Sheffield canal walk
Explore Sheffield's rich steel heritage and contemporary art trails on this 4.4km walk along the Sheffield & Tinsley Canal.
Over 60,000 people came to see this canal open in 1819. Happily there are less people here today as the canal leads you quietly from city to country. Each step you take brings calm as you steep yourself in stories from the artwork along the water, while birds call you onward beyond the faint noise of traffic. Wildlife and greenery line the towpath and evidence of this area’s rich steel heritage is everywhere along the canal side.
Canal: Sheffield & Tinsley Canal
Start: Victoria Quays OS Grid ref: SK360876 Postcode: S2 5SY
Finish: Tinsley Marina OS Grid ref: SK393898 Postcode: S9 2FN
Distance: 4.4km / 2¾ miles
Start: Victoria Quays marks the start of the Sheffield & Tinsley Canal. Restored terraces of coal merchant offices, and 19th-century warehouses which once received cargo such as grain and coal, are a reminder of the canal’s busy heyday. As you amble round the water and boats, look out for historic clues such as railway coal arches, the weighbridge, and loading bays beneath the grain warehouse where grain could be unloaded from boats under cover before being sent onward to breweries and mills. The ‘Dorothy Pax’ pub is named after the last surviving Sheffield Keel Boat, barges unique to the Sheffield to navigate its smaller lock gates.
1. Built around 1900, the magnificent Grade II-listed Straddle Warehouse with its five docking bays spans the canal basin on stilts. It is potentially one of the last purpose-built warehouses for a narrow canal.
2. Cross the bridge near the 200-year-old dry dock and turn left to follow the towpath. The route is part of a street art trail begun during the Sheffield & Tinsley 200th anniversary celebrations in 2019. Across the water is Sheaf Quay, built in the 1820s, former toolmaking Sheaf Works of Greaves and Sons. They were the first large scale integrated tool and cutlery makers to operate using steam power and used the canal to transport raw materials in and finished goods out. Look out for nature-inspired artworks along the towpath.
3. Just beyond the busy A61 bridge and Victoria Railway Viaduct, there’s a boatyard and marina opposite. Sipelia Works to your right was another part of Sheaf Works and now houses the charity Emmaus.
4. Grade II-listed Cadman Street Bridge dates from 1819 and is one of only two original bridges on the Sheffield & Tinsley. Deep grooves were worn in the stone by the ropes of working horses towing canal boats. More artwork is displayed beneath the nearby railway bridges.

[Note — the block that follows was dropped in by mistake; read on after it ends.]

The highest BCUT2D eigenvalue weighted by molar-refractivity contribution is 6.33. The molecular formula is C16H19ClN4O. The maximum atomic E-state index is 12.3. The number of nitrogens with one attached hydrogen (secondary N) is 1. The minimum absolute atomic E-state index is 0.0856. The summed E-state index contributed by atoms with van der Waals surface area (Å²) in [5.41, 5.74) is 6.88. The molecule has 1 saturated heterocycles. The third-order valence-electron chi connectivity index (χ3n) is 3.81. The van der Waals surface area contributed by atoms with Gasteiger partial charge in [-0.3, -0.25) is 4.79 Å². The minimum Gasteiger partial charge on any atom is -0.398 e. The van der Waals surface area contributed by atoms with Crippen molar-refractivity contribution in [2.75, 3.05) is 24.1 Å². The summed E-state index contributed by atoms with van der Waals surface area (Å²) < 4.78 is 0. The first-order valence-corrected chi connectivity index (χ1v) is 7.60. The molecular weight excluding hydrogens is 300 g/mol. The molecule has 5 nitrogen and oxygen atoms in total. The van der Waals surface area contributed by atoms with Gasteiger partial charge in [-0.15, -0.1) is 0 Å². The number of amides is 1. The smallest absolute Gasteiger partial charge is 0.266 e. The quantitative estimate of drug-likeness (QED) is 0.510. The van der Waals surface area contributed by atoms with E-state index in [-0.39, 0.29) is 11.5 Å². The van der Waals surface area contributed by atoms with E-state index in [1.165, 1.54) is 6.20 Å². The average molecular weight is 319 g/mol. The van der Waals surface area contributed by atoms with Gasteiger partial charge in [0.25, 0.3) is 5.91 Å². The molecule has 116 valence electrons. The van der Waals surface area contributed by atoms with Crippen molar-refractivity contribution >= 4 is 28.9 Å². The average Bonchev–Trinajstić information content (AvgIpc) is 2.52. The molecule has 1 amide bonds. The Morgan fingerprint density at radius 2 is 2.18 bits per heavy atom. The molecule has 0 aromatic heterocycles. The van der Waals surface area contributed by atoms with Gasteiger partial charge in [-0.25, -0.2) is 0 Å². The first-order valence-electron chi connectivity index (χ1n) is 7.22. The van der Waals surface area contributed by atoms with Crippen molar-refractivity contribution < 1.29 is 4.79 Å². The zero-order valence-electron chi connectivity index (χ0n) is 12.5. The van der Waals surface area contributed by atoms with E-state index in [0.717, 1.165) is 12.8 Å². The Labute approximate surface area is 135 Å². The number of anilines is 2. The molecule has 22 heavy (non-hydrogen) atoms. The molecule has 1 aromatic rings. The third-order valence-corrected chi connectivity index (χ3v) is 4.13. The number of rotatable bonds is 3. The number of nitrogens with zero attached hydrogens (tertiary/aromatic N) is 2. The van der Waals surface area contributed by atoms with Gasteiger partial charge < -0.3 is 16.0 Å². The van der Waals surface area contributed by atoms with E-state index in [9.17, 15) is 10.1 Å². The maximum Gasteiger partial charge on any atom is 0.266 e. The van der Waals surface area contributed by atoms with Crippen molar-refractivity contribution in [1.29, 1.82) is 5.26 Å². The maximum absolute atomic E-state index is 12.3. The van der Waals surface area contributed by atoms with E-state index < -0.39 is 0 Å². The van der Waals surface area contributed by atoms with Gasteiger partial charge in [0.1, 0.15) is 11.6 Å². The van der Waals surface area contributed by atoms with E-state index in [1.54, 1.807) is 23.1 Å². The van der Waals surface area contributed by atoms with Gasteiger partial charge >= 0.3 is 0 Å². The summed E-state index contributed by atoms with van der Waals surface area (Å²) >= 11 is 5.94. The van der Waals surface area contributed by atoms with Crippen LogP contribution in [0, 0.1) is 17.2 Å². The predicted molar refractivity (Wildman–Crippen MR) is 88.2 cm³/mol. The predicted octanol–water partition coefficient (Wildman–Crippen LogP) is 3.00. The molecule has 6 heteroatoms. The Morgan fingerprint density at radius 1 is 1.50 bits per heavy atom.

5. Across the water is a derelict former bone mill which once created cutlery handles from bone. Nearby Firth’s 19th-century Grade II-listed iron warehouse with its bricked-up loading bays used to store bar iron and is the last surviving example of its type in Sheffield. Your surroundings become leafier now as the canal continues through Sheffield’s industrial outskirts.
6. Bacon Lane Bridge is the other original 1819 bridge and also Grade II-listed. It was known as ‘Needle’s eye’ due to the difficulty of boating through its narrow arch – some boats even had to use a crowbar to get through! It may also be recognisable by fans of ‘The Full Monty’ which was filmed here. Just beyond the bridge is the largest instalment of Sheffield’s Street Art Trail on your right, painted by 13 street artists during the 2019 Sheffield Waterfront Festival.
7. The dynamic high-arched Supertram Footbridge 7B is quickly followed by Shirland Lane Bridge and footbridge before the canal widens at Chippingham Basin.
8. Grade II-listed Attercliffe Aqueduct carries the canal over Darnall Road. It was considered quite a feat of engineering in 1819, and you can head down to the road to see it from a different perspective. You feel like you’re in the countryside here, with trees overhanging the towpath and birds singing as you pass the wide open space of Attercliffe Moorings opposite, part of the Sheffield Olympic Legacy Park.
9. At Greenland Bridge, cross the canal to follow the towpath along the canal’s tree-lined north edge under the A6102.
End: Your walk ends just beyond the Top Lock of the 11 Tinsley Locks at the open space of Tinsley Marina. Take time to relax by the water, explore more of the locks and the Pump House ahead, hop on a tram, or walk back to Victoria Quays to see the water from a different viewpoint.